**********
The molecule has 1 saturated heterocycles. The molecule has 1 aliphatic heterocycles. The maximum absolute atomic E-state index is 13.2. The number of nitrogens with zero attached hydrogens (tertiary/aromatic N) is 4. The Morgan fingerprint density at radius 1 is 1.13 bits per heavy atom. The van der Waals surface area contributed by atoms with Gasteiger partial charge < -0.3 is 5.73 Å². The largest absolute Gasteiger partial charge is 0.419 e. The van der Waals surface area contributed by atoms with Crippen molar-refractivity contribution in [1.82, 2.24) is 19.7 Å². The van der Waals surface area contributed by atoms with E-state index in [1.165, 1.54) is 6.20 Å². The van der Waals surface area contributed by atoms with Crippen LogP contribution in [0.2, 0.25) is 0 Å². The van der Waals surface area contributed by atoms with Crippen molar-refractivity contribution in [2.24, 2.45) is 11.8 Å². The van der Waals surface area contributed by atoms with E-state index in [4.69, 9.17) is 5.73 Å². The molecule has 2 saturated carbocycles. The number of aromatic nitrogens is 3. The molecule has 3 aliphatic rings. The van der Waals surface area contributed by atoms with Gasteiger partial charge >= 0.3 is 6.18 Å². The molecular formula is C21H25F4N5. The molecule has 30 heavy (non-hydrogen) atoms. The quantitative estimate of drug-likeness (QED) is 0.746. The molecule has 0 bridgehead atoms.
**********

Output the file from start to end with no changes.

The molecule has 1 saturated heterocycles. The molecule has 1 aliphatic heterocycles. The maximum absolute atomic E-state index is 13.2. The number of nitrogens with zero attached hydrogens (tertiary/aromatic N) is 4. The Morgan fingerprint density at radius 1 is 1.13 bits per heavy atom. The van der Waals surface area contributed by atoms with Gasteiger partial charge < -0.3 is 5.73 Å². The largest absolute Gasteiger partial charge is 0.419 e. The van der Waals surface area contributed by atoms with Crippen molar-refractivity contribution in [1.82, 2.24) is 19.7 Å². The van der Waals surface area contributed by atoms with E-state index in [1.165, 1.54) is 6.20 Å². The van der Waals surface area contributed by atoms with Crippen LogP contribution in [0.2, 0.25) is 0 Å². The van der Waals surface area contributed by atoms with Crippen molar-refractivity contribution in [2.24, 2.45) is 11.8 Å². The van der Waals surface area contributed by atoms with E-state index in [4.69, 9.17) is 5.73 Å². The molecule has 2 saturated carbocycles. The number of aromatic nitrogens is 3. The molecule has 3 aliphatic rings. The van der Waals surface area contributed by atoms with Gasteiger partial charge >= 0.3 is 6.18 Å². The molecular formula is C21H25F4N5. The molecule has 30 heavy (non-hydrogen) atoms. The quantitative estimate of drug-likeness (QED) is 0.746. The molecule has 0 bridgehead atoms.